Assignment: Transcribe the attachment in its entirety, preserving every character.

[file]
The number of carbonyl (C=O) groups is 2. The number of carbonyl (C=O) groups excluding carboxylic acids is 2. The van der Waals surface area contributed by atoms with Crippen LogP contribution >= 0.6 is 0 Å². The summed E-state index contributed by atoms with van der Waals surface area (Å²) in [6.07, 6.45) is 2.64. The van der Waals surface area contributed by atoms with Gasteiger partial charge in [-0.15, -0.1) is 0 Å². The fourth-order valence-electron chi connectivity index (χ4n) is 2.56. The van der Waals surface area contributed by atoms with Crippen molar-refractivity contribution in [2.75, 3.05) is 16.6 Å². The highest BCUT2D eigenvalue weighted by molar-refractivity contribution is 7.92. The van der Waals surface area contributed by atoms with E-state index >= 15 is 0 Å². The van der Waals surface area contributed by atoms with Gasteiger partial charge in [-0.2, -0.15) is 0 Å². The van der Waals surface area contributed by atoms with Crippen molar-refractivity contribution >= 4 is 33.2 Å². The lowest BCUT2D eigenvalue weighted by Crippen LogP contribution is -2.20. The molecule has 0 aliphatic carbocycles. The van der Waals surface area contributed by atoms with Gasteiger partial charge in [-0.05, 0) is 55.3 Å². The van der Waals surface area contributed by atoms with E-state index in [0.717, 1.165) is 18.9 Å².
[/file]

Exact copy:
The number of carbonyl (C=O) groups is 2. The number of carbonyl (C=O) groups excluding carboxylic acids is 2. The van der Waals surface area contributed by atoms with Crippen LogP contribution >= 0.6 is 0 Å². The summed E-state index contributed by atoms with van der Waals surface area (Å²) in [6.07, 6.45) is 2.64. The van der Waals surface area contributed by atoms with Gasteiger partial charge in [-0.15, -0.1) is 0 Å². The fourth-order valence-electron chi connectivity index (χ4n) is 2.56. The van der Waals surface area contributed by atoms with Crippen molar-refractivity contribution in [2.75, 3.05) is 16.6 Å². The highest BCUT2D eigenvalue weighted by molar-refractivity contribution is 7.92. The van der Waals surface area contributed by atoms with E-state index >= 15 is 0 Å². The van der Waals surface area contributed by atoms with Gasteiger partial charge in [-0.2, -0.15) is 0 Å². The van der Waals surface area contributed by atoms with Crippen molar-refractivity contribution >= 4 is 33.2 Å². The lowest BCUT2D eigenvalue weighted by Crippen LogP contribution is -2.20. The molecule has 0 aliphatic carbocycles. The van der Waals surface area contributed by atoms with Gasteiger partial charge in [-0.05, 0) is 55.3 Å². The van der Waals surface area contributed by atoms with E-state index in [0.717, 1.165) is 18.9 Å².